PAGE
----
Bolger Finds Success in Nordic Skiing

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Bolger Finds Success in Nordic Skiing

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On the afternoon of the first snowfall of the Utah winter, Utah senior Nordic skier Kevin Bolger was as happy as an elementary schooler on the last day of school before summer. Why wouldn’t he be excited to see snow? For Bolger, snow has always been part of his life, and a big part of his success starting from when he was a child in Minocqua, Wisconsin – a town of just 4,385 people.

“I grew up alpine skiing, but I didn’t start Nordic skiing until I was in third grade,” Bolger said. “It was different for me. Me and my brother skied, so he was the one who got me into it.”

Bolger’s first year of Nordic skiing went “really well,” so he decided to stick with Nordic skiing and it has paid off for him. Bolger’s home town also had a lot to do with why he chose to commit to Nordic skiing over Alpine.

“I grew up in Wisconsin and there’s not very many alpine hills there,” Bolger said. “It’s pretty flat. You can go up to Michigan and get a few small hills, but nothing crazy.”

Bolger competed for his high school club skiing team at Lakeland Union High School and found success there.

“I was the only kid in my grade who Nordic skiied,” Bolger said.

Bolger also ran track and played soccer for Lakeland Union – a rarity for a skier.

“I’d always go to ski camps and a lot of the coaches would say, ‘If you want to be successful in skiing, you have to be 100 percent skier, you have to train year round,’” Bolger said. “I guess I was kind of a rebel in that sense. I enjoyed playing soccer, so I wasn’t going to stop doing that. I ran track my freshman year.”

Bolger finally relented later in high school and focused more on skiing.

“Once I realized skiing was getting more serious, I cut running track to focus more on skiing,” Bolger said.

Bolger saw success from an early age in Nordic skiing. Bolger competed in the Junior Nationals before coming to Utah and he finished in the top three multiple times.

“I competed at the high school level for a while and did really well, so I knew that Junior Nationals was the next step,” Bolger said. “Once I was able to achieve that goal and perform well there, it was the thing that kept me going — kept the fire burning — and made me want to get to the next level.”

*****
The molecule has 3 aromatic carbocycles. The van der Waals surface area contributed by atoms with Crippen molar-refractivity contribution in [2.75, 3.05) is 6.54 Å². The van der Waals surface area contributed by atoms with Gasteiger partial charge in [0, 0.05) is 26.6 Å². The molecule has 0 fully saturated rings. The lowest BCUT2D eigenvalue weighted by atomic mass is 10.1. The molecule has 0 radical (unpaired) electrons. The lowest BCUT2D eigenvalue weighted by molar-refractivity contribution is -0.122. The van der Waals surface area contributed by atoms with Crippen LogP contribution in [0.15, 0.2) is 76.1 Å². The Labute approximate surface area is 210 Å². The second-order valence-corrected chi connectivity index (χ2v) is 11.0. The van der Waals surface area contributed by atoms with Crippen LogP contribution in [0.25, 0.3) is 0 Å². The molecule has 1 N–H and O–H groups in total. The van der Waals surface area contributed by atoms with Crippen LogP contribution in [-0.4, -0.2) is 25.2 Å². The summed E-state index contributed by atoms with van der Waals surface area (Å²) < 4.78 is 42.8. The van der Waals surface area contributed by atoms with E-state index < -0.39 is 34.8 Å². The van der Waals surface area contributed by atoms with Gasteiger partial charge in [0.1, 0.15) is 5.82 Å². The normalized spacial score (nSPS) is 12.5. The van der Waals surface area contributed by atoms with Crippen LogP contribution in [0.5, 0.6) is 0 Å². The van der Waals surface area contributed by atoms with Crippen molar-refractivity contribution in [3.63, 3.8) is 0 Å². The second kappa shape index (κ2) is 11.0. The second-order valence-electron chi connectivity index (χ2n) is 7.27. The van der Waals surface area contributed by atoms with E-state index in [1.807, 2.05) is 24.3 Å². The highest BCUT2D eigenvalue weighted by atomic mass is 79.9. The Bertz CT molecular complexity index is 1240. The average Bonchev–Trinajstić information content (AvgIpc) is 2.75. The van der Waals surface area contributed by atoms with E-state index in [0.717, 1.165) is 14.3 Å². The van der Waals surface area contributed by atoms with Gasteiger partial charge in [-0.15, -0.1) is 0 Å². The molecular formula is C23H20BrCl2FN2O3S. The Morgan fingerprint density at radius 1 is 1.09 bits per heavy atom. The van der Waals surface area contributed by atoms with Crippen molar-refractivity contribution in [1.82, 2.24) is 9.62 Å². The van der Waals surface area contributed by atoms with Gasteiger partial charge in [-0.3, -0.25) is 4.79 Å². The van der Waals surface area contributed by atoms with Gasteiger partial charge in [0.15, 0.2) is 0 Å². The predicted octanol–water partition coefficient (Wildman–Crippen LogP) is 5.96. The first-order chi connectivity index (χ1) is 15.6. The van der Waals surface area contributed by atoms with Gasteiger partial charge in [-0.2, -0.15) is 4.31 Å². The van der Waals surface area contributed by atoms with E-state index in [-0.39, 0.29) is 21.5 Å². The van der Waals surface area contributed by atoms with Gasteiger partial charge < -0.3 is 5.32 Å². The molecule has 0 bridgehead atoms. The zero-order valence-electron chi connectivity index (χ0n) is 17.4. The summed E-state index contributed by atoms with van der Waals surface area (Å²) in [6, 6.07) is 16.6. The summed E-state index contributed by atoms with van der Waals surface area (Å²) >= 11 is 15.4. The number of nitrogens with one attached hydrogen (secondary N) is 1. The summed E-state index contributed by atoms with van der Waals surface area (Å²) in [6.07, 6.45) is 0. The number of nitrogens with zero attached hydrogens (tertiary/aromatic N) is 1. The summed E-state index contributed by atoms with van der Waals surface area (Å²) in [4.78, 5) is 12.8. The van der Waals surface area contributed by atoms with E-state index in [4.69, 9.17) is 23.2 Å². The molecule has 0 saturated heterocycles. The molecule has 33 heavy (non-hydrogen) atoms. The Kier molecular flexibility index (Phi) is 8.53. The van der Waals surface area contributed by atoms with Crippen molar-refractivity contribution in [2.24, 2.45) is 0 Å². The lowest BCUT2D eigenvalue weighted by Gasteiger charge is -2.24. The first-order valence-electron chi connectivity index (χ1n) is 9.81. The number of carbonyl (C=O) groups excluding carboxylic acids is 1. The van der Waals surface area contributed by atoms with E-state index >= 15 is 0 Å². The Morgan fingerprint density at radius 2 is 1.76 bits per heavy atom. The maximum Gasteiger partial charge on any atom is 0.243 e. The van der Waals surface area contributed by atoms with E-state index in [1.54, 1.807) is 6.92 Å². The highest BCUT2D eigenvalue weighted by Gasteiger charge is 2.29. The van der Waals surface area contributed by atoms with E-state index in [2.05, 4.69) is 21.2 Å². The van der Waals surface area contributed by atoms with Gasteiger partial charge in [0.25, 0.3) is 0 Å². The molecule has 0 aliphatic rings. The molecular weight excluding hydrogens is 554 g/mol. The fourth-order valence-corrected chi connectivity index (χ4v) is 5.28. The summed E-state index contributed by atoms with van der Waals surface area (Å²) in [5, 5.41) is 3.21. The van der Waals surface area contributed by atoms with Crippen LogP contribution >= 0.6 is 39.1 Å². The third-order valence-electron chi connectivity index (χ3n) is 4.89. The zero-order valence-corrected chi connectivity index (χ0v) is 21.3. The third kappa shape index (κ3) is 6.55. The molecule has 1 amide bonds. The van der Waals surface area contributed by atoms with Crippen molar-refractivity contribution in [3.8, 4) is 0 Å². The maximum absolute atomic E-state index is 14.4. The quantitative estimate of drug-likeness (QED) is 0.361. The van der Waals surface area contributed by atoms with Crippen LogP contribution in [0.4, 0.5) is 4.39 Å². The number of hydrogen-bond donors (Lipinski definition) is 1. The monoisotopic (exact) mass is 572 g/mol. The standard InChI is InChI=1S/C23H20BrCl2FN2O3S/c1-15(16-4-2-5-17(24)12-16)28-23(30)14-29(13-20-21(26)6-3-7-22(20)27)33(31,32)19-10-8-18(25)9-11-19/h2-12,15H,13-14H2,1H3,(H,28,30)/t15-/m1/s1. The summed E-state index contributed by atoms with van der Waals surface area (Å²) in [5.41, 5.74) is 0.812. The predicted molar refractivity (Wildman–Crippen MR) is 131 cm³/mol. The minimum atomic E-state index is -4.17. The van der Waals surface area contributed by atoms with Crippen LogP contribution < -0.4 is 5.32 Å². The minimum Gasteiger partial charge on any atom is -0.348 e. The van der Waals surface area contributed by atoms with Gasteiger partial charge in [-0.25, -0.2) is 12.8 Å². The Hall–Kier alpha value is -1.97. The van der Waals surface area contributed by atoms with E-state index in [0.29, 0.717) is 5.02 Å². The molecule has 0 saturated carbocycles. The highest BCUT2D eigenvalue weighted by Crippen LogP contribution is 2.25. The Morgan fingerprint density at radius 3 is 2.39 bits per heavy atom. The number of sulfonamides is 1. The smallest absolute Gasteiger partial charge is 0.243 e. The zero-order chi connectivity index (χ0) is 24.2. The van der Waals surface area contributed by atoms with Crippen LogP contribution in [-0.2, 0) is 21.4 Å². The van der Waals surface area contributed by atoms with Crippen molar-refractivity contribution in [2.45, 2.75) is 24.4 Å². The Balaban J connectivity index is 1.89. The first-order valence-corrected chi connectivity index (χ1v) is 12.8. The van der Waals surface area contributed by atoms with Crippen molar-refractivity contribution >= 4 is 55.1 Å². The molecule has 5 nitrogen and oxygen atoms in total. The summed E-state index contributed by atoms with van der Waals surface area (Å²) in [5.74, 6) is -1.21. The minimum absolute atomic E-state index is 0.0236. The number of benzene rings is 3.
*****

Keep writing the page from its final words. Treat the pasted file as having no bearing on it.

That next level was Division I skiing. When Utah — a top skiing school — offered Bolger, he knew he had to sign with the Utes.

“The coaches, Kevin Sweeny and Abi Holt, they were awesome when I met with them,” Bolger said. “They got me super fired up about the program, the snow, and the team is definitely well known throughout the country, so I thought if I could get here and represent this team well, it would be sweet.”

Bolger has excelled at Utah and he has represented the school at the NCAA championships every year that he has competed for the Utes. In 2014, Bolger finished 18th in the 20-kilometer freestyle. In 2015, Bolger finished 16th in the 20-kilometer classic. In 2016, the Utes finished third overall at the NCAA Skiing Championships. Bolger finished seventh in the field of 40 skiiers, beating his 2015 times by seven minutes. With his performance, Bolger was named to the 2016 NCAA Skiing All-Americans Second Team.

“Not many kids can say they’ve gone three years in a row, let alone even one, so to be able to go for three consecutive years in a row — hopefully four, with this being my last year,” Bolger said. “It’s been awesome, it’s been really cool to be able to compete, year after year, against the best kids in the country, and represent this school and the team on that stage.”

Bolger’s favorite moment so far as a member of the Utah ski team came at the starting line of the 20-kilometer freestyle at the NCAA Championships in 2015.

“We were on the starting line of the 20K and just having all the fans and the Alpine team out there cheering for us,” Bolger said. “Just knowing that it was my last time I got to race with the seniors on the team that year was very emotional, but definitely fired me up as well and that moment has stuck with me the most and keeps me going.

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